I really really like guitarist John Scofield. His start with Mingus and Chet Baker, his stint with post-comeback Miles, his fusiony bands in the early 1980s and then his killer string of discs on Blue Note and Verve: great stuff.
A Go Go (with the trio Medeski, Martin, and Wood), things maybe soured a little. A bunch of his records after that seemed a little puffed up with affectation—not all of them, nope, but certainly Uberjam and its live follow-up, which seemed like lowest common denominator stuff for a guy who wasn't into coasting.
If Sco's career in the last dozen years has been up and down, then his new disc, A Moment's Peace, is up-up-up. Featuring a brilliant band (Larry Golding, Brian Blade and Scott Colley) and a wonderful mix of standards, pop songs and originals, this is a quietly daring recording.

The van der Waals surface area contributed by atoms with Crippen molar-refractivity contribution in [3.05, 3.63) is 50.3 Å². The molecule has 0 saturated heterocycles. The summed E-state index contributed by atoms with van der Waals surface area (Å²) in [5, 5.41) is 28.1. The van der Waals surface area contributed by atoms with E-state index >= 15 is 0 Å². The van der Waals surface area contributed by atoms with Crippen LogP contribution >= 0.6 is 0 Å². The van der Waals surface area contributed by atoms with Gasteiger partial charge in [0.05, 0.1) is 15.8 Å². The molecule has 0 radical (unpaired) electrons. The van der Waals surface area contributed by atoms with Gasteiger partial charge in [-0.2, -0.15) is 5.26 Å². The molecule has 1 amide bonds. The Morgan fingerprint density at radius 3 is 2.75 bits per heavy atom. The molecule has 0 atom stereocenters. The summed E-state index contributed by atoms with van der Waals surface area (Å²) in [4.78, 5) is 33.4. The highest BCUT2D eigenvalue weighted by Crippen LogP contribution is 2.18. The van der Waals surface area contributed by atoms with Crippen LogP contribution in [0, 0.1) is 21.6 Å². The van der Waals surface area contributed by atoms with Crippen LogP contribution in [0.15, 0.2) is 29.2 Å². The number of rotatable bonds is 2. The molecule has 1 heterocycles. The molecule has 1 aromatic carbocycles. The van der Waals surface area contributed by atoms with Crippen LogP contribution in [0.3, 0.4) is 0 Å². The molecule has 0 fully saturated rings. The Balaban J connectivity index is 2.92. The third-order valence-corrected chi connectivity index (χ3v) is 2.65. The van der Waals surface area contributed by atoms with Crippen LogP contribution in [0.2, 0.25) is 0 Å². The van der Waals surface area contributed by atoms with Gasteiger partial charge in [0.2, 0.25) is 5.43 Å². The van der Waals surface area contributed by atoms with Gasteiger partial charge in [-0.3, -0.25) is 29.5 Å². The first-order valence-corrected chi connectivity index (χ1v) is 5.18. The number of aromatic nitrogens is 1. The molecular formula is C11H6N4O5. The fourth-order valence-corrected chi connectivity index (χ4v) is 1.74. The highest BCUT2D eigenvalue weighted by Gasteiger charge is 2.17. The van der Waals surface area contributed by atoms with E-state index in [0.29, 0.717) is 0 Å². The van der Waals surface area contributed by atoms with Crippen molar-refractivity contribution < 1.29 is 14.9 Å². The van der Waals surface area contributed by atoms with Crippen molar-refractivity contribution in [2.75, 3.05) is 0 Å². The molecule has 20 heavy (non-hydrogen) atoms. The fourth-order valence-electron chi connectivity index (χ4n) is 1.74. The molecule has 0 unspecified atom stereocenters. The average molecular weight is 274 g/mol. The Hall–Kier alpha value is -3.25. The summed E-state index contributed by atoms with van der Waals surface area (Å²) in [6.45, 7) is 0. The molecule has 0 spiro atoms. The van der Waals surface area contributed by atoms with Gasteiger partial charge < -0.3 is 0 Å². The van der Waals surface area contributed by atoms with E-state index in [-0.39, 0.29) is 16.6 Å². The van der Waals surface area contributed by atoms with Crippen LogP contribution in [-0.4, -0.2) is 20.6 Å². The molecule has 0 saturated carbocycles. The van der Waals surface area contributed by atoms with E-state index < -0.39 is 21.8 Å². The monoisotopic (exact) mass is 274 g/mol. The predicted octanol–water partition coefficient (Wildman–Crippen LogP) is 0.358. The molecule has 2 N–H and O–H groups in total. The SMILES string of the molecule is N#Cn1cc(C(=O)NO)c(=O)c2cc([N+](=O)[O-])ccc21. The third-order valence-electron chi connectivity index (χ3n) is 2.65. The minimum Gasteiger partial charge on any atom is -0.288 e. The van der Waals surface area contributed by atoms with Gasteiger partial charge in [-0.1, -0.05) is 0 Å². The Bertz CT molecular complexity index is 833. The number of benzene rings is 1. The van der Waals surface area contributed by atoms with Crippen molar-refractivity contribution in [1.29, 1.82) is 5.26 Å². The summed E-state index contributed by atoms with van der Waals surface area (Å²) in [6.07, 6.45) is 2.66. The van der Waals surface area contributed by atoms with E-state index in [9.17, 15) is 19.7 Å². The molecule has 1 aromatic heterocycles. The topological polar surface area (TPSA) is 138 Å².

The band’s treatment of standards is similarly quirky and strong throughout. “You Don’t Know What Love Is” is given a fresh take—with Goldings playing a pulsing kind-of-reggae offbeat figure throughout. Blade’s rhythm approach, however, works somewhat against that groove, with jazz accents and melodic rolls acting like a gentle version of what Elvin Jones might have played on this kind of tune. Goldings solos memorably over the “A” sections, setting up Sco for a fluid and sharp statement on the bridge.
This is a band that is exceptional at setting a mood. Blade’s mallet work combines with Golding's piano to prepare Sco for a lovely reading of “Throw It Away”, a tune by Abbey Lincoln. Carla Bley’s “Lawns” gets a treatment that is quietly warm, with just a hint of strut in its step. And several Scofield originals are typically hard to get out of your head.
Maybe one of finest jazz records of the year, A Moment's Peace makes John Scofield seem a little less jammy and whole lot relevant and cool.